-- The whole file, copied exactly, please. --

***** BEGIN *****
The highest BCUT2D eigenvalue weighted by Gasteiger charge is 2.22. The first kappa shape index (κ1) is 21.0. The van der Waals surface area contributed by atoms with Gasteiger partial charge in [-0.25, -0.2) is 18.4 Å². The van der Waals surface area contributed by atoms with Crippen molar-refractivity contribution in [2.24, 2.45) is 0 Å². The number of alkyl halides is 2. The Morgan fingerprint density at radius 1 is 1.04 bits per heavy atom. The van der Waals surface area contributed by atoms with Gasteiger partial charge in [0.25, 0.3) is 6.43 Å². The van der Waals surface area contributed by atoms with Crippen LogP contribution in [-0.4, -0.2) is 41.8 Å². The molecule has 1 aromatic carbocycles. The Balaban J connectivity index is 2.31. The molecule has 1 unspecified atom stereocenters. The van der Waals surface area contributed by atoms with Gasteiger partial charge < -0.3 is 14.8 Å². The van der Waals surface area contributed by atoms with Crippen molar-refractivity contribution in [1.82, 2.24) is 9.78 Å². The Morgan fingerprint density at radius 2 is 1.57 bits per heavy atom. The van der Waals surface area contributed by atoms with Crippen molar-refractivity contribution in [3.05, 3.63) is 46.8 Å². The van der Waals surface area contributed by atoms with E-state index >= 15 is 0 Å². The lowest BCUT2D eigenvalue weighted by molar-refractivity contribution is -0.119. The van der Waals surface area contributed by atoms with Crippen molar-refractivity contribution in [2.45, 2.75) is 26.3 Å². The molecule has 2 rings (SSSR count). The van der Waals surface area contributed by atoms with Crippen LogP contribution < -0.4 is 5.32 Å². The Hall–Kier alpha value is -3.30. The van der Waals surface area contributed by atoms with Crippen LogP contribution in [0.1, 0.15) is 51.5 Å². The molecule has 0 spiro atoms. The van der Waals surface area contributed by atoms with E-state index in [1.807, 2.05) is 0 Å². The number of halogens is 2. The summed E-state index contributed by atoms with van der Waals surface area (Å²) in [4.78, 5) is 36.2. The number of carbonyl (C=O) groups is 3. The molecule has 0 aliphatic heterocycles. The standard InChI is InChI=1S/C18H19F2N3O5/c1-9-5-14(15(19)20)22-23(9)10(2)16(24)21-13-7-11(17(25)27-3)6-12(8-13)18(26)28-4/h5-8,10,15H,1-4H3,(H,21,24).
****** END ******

The highest BCUT2D eigenvalue weighted by Gasteiger charge is 2.22. The first kappa shape index (κ1) is 21.0. The van der Waals surface area contributed by atoms with Gasteiger partial charge in [-0.25, -0.2) is 18.4 Å². The van der Waals surface area contributed by atoms with Crippen molar-refractivity contribution in [2.24, 2.45) is 0 Å². The number of alkyl halides is 2. The Morgan fingerprint density at radius 1 is 1.04 bits per heavy atom. The van der Waals surface area contributed by atoms with Gasteiger partial charge in [0.25, 0.3) is 6.43 Å². The van der Waals surface area contributed by atoms with Crippen LogP contribution in [-0.4, -0.2) is 41.8 Å². The molecule has 1 aromatic carbocycles. The Balaban J connectivity index is 2.31. The molecule has 1 unspecified atom stereocenters. The van der Waals surface area contributed by atoms with Gasteiger partial charge < -0.3 is 14.8 Å². The van der Waals surface area contributed by atoms with Crippen molar-refractivity contribution in [1.82, 2.24) is 9.78 Å². The Morgan fingerprint density at radius 2 is 1.57 bits per heavy atom. The van der Waals surface area contributed by atoms with Crippen molar-refractivity contribution in [3.05, 3.63) is 46.8 Å². The van der Waals surface area contributed by atoms with E-state index >= 15 is 0 Å². The lowest BCUT2D eigenvalue weighted by molar-refractivity contribution is -0.119. The van der Waals surface area contributed by atoms with Crippen molar-refractivity contribution in [2.45, 2.75) is 26.3 Å². The molecule has 2 rings (SSSR count). The van der Waals surface area contributed by atoms with Crippen LogP contribution < -0.4 is 5.32 Å². The Hall–Kier alpha value is -3.30. The van der Waals surface area contributed by atoms with Crippen LogP contribution in [0.1, 0.15) is 51.5 Å². The molecule has 0 spiro atoms. The van der Waals surface area contributed by atoms with E-state index in [1.807, 2.05) is 0 Å². The number of halogens is 2. The summed E-state index contributed by atoms with van der Waals surface area (Å²) in [4.78, 5) is 36.2. The number of carbonyl (C=O) groups is 3. The molecule has 0 aliphatic heterocycles. The standard InChI is InChI=1S/C18H19F2N3O5/c1-9-5-14(15(19)20)22-23(9)10(2)16(24)21-13-7-11(17(25)27-3)6-12(8-13)18(26)28-4/h5-8,10,15H,1-4H3,(H,21,24).